Joint US Muslim, Jewish and Christian plea for Gaza peace

By agency reporter
January 17, 2009

A group of 60 Muslim, Jewish, and Christian leaders in Boston, USA, have issued a joint statement calling for a ceasefire in Gaza, asserting their common humanity and recognising the intense pain of the conflict.

In a rare acknowledgment of the “wide range of deeply-held beliefs, and intensely-felt narratives on all sides,” the statement recognizes “the legitimate needs of all peoples, including all those living in the Middle East, for dignity, peace, safety and security – regardless of religion, race, or national origin.”

“In the most difficult of times we are prepared to stand shoulder to shoulder and stretch out our hands to each other,” states Dr Abdul Cader Asmal, “in the hopes that others will see that this can be done.”

"This conflict causes me, and members of my community, great anguish for the suffering of Israelis and the destruction of Palestinians. I do not want, however, to stand in a protest line that divides the Jewish community, or that pits Jews against Muslims here in Boston,” says Rabbi Barbara Penzner. “If we can’t talk to each other here in Boston, where can we talk.”

At a time when demonstrations and counter demonstrations threaten to undermine years of efforts to build bridges between local faith communities, the statement concludes, “Through this joint statement we affirm our commitment to engage with one another, even, and especially, during times of great stress. We also affirm our common humanity and our common belief – as Jews, Muslims and Christians - that the Israeli-Palestinian conflict must cease…”

“Those who signed this declaration showed that, in time of painful crisis, they did not retreat into their corners but turned to each other,” reflects Reverend Ray Helmick.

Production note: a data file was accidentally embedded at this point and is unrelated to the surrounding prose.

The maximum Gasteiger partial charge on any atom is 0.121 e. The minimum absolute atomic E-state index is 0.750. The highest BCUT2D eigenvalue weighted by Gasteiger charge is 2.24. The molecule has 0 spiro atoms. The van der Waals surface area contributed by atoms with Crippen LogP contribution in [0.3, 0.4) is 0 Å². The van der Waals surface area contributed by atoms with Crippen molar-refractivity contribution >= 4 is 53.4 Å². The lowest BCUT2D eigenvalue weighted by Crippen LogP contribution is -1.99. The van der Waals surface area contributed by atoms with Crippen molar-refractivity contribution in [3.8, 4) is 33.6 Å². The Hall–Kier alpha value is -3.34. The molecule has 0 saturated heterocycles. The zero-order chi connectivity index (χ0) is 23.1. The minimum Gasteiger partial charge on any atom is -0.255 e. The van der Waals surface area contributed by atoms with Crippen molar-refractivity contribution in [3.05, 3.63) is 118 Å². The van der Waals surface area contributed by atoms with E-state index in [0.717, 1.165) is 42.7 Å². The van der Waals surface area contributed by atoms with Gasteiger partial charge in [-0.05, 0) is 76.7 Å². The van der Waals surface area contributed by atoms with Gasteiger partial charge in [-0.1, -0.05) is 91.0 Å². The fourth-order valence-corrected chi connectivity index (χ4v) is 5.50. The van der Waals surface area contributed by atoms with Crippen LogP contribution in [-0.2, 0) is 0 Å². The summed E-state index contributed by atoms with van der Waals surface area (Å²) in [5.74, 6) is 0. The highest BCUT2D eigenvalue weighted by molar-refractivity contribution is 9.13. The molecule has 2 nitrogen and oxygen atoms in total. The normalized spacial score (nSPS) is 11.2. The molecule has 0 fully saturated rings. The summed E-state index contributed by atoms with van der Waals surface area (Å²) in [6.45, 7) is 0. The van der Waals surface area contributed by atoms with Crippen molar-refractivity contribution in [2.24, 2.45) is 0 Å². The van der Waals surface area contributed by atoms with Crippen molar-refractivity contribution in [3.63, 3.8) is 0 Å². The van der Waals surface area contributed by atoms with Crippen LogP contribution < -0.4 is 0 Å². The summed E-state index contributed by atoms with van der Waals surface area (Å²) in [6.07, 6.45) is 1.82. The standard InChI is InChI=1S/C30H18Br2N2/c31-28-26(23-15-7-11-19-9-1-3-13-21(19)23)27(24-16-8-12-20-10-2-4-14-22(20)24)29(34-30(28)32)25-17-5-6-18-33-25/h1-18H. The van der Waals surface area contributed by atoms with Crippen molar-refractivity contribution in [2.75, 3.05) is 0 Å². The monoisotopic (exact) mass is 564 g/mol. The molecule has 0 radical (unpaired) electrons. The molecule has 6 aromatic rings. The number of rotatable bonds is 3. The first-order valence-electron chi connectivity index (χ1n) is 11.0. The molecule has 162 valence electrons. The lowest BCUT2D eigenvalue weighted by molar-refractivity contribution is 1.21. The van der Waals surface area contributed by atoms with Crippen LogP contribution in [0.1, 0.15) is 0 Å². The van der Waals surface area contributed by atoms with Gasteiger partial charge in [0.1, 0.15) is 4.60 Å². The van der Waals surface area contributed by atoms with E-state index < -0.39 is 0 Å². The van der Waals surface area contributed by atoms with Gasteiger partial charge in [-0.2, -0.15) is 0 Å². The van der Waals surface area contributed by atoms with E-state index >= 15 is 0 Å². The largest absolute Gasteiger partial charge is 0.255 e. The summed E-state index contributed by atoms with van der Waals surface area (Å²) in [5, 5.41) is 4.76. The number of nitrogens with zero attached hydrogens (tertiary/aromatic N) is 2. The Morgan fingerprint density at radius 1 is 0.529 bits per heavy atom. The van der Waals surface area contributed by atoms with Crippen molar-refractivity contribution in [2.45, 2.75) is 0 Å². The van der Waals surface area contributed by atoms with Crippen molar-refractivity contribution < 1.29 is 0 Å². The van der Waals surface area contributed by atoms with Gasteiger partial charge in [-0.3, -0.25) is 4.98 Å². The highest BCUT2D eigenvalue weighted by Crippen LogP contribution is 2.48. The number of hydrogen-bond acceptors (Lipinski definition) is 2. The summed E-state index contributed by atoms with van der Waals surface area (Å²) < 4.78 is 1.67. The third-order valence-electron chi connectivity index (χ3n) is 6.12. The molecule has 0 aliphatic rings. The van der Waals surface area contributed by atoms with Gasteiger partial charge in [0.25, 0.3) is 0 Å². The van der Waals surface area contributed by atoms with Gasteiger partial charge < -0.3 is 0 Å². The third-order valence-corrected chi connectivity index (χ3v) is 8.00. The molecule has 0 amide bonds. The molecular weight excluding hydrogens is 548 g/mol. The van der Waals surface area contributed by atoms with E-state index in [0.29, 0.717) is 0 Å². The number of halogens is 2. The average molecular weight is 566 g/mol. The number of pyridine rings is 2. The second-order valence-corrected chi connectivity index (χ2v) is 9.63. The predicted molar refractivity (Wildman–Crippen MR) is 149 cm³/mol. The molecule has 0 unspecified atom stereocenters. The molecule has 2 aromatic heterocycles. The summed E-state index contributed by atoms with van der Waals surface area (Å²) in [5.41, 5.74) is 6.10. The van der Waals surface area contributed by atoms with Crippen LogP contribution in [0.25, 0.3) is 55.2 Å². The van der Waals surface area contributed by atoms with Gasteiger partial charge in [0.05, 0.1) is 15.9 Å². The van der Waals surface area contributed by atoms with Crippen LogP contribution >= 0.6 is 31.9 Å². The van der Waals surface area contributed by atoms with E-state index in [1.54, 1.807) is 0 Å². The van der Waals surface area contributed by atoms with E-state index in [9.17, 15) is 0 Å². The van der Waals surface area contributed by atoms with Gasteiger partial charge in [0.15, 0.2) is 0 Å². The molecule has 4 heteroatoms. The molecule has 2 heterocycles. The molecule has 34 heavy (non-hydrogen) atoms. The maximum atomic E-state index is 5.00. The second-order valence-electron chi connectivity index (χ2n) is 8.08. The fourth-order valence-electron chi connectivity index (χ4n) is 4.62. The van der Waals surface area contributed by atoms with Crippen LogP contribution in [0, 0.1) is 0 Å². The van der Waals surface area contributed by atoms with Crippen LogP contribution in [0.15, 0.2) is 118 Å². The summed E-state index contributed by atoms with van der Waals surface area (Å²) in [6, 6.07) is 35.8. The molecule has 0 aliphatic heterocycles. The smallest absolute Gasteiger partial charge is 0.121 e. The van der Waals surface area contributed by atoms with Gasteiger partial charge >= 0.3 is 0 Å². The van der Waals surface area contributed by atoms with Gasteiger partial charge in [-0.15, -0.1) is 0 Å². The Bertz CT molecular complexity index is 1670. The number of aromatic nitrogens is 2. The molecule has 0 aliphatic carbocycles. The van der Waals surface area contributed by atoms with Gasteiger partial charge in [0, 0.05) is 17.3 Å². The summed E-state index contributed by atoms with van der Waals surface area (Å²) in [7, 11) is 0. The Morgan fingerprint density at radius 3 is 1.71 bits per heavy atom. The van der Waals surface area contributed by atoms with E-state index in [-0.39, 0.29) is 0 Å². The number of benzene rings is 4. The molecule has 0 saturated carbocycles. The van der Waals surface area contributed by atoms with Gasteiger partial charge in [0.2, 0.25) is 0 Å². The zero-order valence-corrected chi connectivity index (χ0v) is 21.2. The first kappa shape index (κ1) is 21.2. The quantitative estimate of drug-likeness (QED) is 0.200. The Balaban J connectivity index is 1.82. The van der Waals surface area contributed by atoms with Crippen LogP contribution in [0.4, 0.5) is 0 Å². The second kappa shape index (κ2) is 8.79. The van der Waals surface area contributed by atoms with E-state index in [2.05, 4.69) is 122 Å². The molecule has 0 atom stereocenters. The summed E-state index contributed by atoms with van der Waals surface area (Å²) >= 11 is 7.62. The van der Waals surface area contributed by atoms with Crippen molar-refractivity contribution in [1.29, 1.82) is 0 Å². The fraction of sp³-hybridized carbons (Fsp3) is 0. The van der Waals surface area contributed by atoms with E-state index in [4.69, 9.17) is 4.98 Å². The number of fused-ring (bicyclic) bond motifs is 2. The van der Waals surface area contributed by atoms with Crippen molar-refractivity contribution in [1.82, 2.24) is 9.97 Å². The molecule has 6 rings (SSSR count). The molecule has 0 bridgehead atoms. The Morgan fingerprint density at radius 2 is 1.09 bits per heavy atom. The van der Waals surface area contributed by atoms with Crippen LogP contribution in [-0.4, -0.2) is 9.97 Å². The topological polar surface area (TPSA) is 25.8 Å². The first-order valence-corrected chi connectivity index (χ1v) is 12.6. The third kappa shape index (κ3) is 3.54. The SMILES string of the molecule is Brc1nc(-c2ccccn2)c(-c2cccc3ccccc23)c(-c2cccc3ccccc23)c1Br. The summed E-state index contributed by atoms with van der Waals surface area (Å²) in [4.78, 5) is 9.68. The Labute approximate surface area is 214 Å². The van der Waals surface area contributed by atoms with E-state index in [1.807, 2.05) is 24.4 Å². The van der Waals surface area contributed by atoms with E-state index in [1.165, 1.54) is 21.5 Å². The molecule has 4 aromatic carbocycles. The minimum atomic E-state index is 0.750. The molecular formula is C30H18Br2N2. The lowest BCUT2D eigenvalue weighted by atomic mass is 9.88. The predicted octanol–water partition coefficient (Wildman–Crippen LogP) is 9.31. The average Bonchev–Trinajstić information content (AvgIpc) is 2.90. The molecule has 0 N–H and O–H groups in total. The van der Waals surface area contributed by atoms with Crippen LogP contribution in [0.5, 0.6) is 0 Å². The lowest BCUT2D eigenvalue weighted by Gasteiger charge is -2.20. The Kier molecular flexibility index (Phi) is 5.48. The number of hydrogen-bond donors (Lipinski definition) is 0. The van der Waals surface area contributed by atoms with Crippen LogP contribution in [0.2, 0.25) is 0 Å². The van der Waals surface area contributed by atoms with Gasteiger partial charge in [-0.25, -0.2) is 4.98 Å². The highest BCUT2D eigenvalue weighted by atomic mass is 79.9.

The group notes that this is not an organizational effort. “We are simply starting a process that will offer everyone who wants an opportunity to sign on, to do something, for the sake of humanity,” explains Dr. David Gordis, former President of Hebrew College. “There are different narratives to describe the tragedy, but we must learn to hear competing narratives as well as our own, and we need to stand together, Jews, Christians and Muslims, for reconciliation and peace.”

Similarly, Bilal Kaleem, Executive Director of the Muslim American Society notes, “We must continue to work together on the numerous local issues that we share in common while recognizing that many in our communities have differences of opinion and feel quite pained about events in Palestine and Israel. It is this commitment to ongoing relationship and acknowledging common concerns that this statement highlights."

Adds Rodney Petersen, Executive Director of the Boston Theological Institute, "This Declaration bears witness to our common humanity, whether Jewish, Christian, Muslim or otherwise defined at a time of profound tragedy for all parties involved."

A silent vigil centred around the joint statement is planned for Tuesday 13 January 2009, 5:30-6:30pm at Park Street Station in downtown Boston.

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